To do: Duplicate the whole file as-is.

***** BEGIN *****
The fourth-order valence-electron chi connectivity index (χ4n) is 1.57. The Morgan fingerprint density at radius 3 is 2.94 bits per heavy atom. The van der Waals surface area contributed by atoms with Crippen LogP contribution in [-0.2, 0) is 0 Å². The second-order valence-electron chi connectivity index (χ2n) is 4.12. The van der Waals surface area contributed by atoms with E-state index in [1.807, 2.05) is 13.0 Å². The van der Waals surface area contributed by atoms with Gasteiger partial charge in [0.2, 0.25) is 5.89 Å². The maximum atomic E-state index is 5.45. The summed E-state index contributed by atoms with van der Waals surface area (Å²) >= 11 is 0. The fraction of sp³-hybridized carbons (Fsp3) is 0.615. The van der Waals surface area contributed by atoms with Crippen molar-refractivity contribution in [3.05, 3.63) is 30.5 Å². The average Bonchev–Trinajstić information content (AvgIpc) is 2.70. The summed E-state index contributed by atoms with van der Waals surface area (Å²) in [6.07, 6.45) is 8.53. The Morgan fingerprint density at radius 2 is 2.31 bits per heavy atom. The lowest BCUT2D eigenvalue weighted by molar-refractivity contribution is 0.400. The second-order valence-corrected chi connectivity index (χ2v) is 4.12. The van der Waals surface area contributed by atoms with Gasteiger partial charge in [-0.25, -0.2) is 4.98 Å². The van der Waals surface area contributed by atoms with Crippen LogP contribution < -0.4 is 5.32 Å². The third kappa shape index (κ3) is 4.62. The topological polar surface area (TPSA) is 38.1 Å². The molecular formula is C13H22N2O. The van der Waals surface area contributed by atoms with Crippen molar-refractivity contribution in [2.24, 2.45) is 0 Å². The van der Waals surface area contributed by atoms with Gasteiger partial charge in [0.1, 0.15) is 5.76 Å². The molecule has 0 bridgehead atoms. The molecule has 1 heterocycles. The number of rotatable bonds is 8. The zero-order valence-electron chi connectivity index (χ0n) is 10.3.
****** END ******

The fourth-order valence-electron chi connectivity index (χ4n) is 1.57. The Morgan fingerprint density at radius 3 is 2.94 bits per heavy atom. The van der Waals surface area contributed by atoms with Crippen LogP contribution in [-0.2, 0) is 0 Å². The second-order valence-electron chi connectivity index (χ2n) is 4.12. The van der Waals surface area contributed by atoms with E-state index in [1.807, 2.05) is 13.0 Å². The van der Waals surface area contributed by atoms with Gasteiger partial charge in [0.2, 0.25) is 5.89 Å². The maximum atomic E-state index is 5.45. The summed E-state index contributed by atoms with van der Waals surface area (Å²) >= 11 is 0. The fraction of sp³-hybridized carbons (Fsp3) is 0.615. The van der Waals surface area contributed by atoms with Crippen molar-refractivity contribution in [3.05, 3.63) is 30.5 Å². The average Bonchev–Trinajstić information content (AvgIpc) is 2.70. The summed E-state index contributed by atoms with van der Waals surface area (Å²) in [6.07, 6.45) is 8.53. The Morgan fingerprint density at radius 2 is 2.31 bits per heavy atom. The lowest BCUT2D eigenvalue weighted by molar-refractivity contribution is 0.400. The second-order valence-corrected chi connectivity index (χ2v) is 4.12. The van der Waals surface area contributed by atoms with Gasteiger partial charge in [-0.25, -0.2) is 4.98 Å². The van der Waals surface area contributed by atoms with Crippen LogP contribution < -0.4 is 5.32 Å². The third kappa shape index (κ3) is 4.62. The topological polar surface area (TPSA) is 38.1 Å². The molecular formula is C13H22N2O. The van der Waals surface area contributed by atoms with Crippen molar-refractivity contribution in [2.24, 2.45) is 0 Å². The van der Waals surface area contributed by atoms with Gasteiger partial charge in [0.1, 0.15) is 5.76 Å². The molecule has 0 bridgehead atoms. The molecule has 1 heterocycles. The number of rotatable bonds is 8. The zero-order valence-electron chi connectivity index (χ0n) is 10.3.